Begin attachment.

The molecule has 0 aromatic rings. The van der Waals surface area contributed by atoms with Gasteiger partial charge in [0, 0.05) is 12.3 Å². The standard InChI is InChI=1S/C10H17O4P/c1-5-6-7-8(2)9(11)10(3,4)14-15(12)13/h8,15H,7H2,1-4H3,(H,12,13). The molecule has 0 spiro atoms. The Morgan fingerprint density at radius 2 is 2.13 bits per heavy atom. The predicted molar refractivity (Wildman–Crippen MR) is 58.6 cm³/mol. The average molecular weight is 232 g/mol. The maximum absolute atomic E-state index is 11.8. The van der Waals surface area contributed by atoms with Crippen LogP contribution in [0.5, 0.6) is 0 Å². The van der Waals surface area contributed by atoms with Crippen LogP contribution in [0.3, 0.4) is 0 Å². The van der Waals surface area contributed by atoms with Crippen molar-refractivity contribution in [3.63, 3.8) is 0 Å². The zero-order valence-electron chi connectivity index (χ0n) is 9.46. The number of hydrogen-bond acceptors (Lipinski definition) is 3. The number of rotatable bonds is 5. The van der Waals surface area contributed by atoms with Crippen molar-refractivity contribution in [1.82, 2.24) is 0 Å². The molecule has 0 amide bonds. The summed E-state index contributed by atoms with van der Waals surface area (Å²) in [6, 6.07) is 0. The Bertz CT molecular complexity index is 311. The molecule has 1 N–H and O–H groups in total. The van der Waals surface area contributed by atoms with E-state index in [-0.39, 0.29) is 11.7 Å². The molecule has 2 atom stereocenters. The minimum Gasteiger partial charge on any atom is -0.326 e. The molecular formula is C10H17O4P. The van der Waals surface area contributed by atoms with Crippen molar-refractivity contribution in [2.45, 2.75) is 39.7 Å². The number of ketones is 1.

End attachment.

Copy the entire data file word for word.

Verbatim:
The molecule has 0 aromatic rings. The van der Waals surface area contributed by atoms with Gasteiger partial charge in [0, 0.05) is 12.3 Å². The standard InChI is InChI=1S/C10H17O4P/c1-5-6-7-8(2)9(11)10(3,4)14-15(12)13/h8,15H,7H2,1-4H3,(H,12,13). The molecule has 0 spiro atoms. The Morgan fingerprint density at radius 2 is 2.13 bits per heavy atom. The predicted molar refractivity (Wildman–Crippen MR) is 58.6 cm³/mol. The average molecular weight is 232 g/mol. The maximum absolute atomic E-state index is 11.8. The van der Waals surface area contributed by atoms with Crippen LogP contribution in [0.5, 0.6) is 0 Å². The van der Waals surface area contributed by atoms with Crippen LogP contribution in [0.3, 0.4) is 0 Å². The van der Waals surface area contributed by atoms with Crippen molar-refractivity contribution in [3.63, 3.8) is 0 Å². The zero-order valence-electron chi connectivity index (χ0n) is 9.46. The number of hydrogen-bond acceptors (Lipinski definition) is 3. The number of rotatable bonds is 5. The van der Waals surface area contributed by atoms with Crippen molar-refractivity contribution in [1.82, 2.24) is 0 Å². The molecule has 0 amide bonds. The summed E-state index contributed by atoms with van der Waals surface area (Å²) in [6, 6.07) is 0. The Bertz CT molecular complexity index is 311. The molecule has 1 N–H and O–H groups in total. The van der Waals surface area contributed by atoms with E-state index in [-0.39, 0.29) is 11.7 Å². The molecule has 2 atom stereocenters. The minimum Gasteiger partial charge on any atom is -0.326 e. The molecular formula is C10H17O4P. The van der Waals surface area contributed by atoms with Crippen molar-refractivity contribution in [2.45, 2.75) is 39.7 Å². The number of ketones is 1.